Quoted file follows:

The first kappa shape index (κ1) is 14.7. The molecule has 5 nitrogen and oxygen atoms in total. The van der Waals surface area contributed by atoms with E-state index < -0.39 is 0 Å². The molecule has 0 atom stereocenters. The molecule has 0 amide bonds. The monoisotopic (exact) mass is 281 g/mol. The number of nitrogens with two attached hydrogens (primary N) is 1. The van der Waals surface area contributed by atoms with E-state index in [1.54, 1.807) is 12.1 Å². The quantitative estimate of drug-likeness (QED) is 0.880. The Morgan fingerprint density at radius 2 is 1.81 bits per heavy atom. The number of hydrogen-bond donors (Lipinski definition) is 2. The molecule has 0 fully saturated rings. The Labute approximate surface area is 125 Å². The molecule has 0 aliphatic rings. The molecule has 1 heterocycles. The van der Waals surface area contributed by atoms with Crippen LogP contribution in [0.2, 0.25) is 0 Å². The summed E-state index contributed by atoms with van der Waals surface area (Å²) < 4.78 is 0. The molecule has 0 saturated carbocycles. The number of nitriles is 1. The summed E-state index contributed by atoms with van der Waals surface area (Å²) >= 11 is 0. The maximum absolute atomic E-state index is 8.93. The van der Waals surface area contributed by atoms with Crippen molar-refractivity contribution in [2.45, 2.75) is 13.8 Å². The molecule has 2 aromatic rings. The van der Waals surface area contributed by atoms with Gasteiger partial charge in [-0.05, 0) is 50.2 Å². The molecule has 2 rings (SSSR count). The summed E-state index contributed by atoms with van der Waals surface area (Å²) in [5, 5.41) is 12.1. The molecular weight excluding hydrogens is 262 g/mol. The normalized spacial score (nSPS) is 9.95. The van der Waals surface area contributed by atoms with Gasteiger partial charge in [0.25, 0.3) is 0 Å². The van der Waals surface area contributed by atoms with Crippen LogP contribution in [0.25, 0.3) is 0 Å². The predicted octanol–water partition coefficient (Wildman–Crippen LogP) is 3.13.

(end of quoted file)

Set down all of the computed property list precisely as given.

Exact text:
The first kappa shape index (κ1) is 14.7. The molecule has 5 nitrogen and oxygen atoms in total. The van der Waals surface area contributed by atoms with E-state index < -0.39 is 0 Å². The molecule has 0 atom stereocenters. The molecule has 0 amide bonds. The monoisotopic (exact) mass is 281 g/mol. The number of nitrogens with two attached hydrogens (primary N) is 1. The van der Waals surface area contributed by atoms with E-state index in [1.54, 1.807) is 12.1 Å². The quantitative estimate of drug-likeness (QED) is 0.880. The Morgan fingerprint density at radius 2 is 1.81 bits per heavy atom. The number of hydrogen-bond donors (Lipinski definition) is 2. The molecule has 0 fully saturated rings. The Labute approximate surface area is 125 Å². The molecule has 0 aliphatic rings. The molecule has 1 heterocycles. The van der Waals surface area contributed by atoms with Crippen LogP contribution in [0.2, 0.25) is 0 Å². The summed E-state index contributed by atoms with van der Waals surface area (Å²) < 4.78 is 0. The molecule has 0 saturated carbocycles. The number of nitriles is 1. The summed E-state index contributed by atoms with van der Waals surface area (Å²) >= 11 is 0. The maximum absolute atomic E-state index is 8.93. The van der Waals surface area contributed by atoms with Crippen molar-refractivity contribution in [2.45, 2.75) is 13.8 Å². The molecule has 2 aromatic rings. The van der Waals surface area contributed by atoms with Gasteiger partial charge in [-0.05, 0) is 50.2 Å². The molecule has 2 rings (SSSR count). The summed E-state index contributed by atoms with van der Waals surface area (Å²) in [5, 5.41) is 12.1. The molecular weight excluding hydrogens is 262 g/mol. The normalized spacial score (nSPS) is 9.95. The van der Waals surface area contributed by atoms with Gasteiger partial charge in [0.25, 0.3) is 0 Å². The van der Waals surface area contributed by atoms with Crippen LogP contribution in [0.25, 0.3) is 0 Å². The predicted octanol–water partition coefficient (Wildman–Crippen LogP) is 3.13.